..and staying with our friend’s psychotic cat.
According to the New York Times, Bodrum is the St. Tropez ofTurkey. It’s also loud, brash, full of new money and fake gold. Fur shops line up next to restaurants that can rival New York in price, but down a side street you’ll find (slightly overpriced) toast stands and storefronts overspilling with discount brand-name fakes, all the prices in Turkish Lira and Euros. Russians strut in their finest gold glitter and highest hair; the monied and tanned recline in their newly washed yatchs anchored in the marina; old British couples wander around looking a little dazed, often dressed like they’re in their twenties (and it’s 1999), tending to cluster towards the many, many bars and pubs. Quieter streets offer classy cafes and romantic seaside restaurants with quirky or quaint decour. A cartoon-covered place with fake reviews from the likes of Obama and Paris Hilton that we visited last year has generous delicious dinners for under ten dollars; a modest meal for two at the restaurant next door could run up to two hundred. Everywhere people, nowhere parking, and everywhere the prices – even if “discounted” seem a little high. Unless of course you get on the main road, where box store follows box store and strip malls featuring Domino’s Pizza, home decour shops and mid-range clothing stores abound.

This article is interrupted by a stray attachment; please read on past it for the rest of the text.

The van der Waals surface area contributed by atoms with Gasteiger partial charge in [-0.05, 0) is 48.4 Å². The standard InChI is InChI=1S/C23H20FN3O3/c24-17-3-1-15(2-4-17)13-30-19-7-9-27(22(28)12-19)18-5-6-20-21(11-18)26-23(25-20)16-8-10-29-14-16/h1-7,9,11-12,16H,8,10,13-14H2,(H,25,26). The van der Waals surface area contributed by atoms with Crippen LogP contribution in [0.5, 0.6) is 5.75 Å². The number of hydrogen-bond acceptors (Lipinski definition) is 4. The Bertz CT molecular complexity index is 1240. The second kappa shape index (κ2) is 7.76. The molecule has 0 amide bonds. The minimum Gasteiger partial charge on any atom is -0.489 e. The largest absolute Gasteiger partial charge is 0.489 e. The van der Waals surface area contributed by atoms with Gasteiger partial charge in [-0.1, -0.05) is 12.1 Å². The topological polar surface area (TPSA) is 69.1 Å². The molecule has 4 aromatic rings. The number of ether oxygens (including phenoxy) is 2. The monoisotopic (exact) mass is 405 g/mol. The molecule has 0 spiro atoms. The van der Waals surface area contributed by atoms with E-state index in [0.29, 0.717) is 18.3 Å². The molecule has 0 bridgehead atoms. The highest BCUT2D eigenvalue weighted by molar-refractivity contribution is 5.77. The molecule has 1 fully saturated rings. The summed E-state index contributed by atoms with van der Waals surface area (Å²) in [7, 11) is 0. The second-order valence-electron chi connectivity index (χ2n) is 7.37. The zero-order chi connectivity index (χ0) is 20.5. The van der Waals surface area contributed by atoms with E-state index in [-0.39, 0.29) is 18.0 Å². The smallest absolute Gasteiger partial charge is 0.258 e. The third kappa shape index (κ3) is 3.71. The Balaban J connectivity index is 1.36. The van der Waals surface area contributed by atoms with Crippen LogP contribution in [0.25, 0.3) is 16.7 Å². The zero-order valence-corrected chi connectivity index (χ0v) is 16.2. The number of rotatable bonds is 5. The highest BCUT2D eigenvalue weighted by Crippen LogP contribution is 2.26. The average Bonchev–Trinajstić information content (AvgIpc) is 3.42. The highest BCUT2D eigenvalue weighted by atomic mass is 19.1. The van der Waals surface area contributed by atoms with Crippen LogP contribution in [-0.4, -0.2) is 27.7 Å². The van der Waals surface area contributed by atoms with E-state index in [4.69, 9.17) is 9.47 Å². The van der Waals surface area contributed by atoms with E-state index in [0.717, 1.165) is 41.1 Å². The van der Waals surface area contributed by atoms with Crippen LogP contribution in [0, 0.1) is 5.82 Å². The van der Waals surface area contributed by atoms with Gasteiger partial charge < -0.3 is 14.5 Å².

Twenty years ago Bodrum, with it’s pine-covered peninsulas jutting into the temperate sea, was a popular vacation destination for Turkish families. Many people retired to homes here, at least seasonally. A few feet from the marina nightlife will bring you up winding streets past quiet family groceries and two-story whitewashed houses where other locals live year round. A lot of the older developments are out of town,hills sloping down to the sea covered in a criss-cross of steep streets and near identical rows of split-level whitewashed houses encased by purple flowering trellises and pomegranate trees. In one of these villages E’s parents purchased a summer house years ago when his father was still alive, and we’re currently staying with two friends in a family summer home on another peninsula. Far from the bustle of Bodrum here it’s just wind, wild hills dotted with white summer houses and sea stretching out to Greece. These older houses are quite comfortable, and it’s not surprising that many British People are now choosing to retire here. Each row of houses is staggered so everyone has a view and the sea-side windows fill the houses with light. The front door opens onto an open plan entry, living room and kitchen with a balcony off of the living room; downstairs are two bedrooms with another balcony off the hallway; directly above the bedrooms is a good-sized terrace with 360 views of the sea and hills, and above the living room is another terrace which most residents have filled with potted plants or solar panels. Bodrum central (and all the big shopping centers in between) is a fifteen minute drive away; five minutes in the other direction will take you to the peninsula tip and village center with a few grocery stores, cafes and shops. Compared to rainy England, I too would take this any day.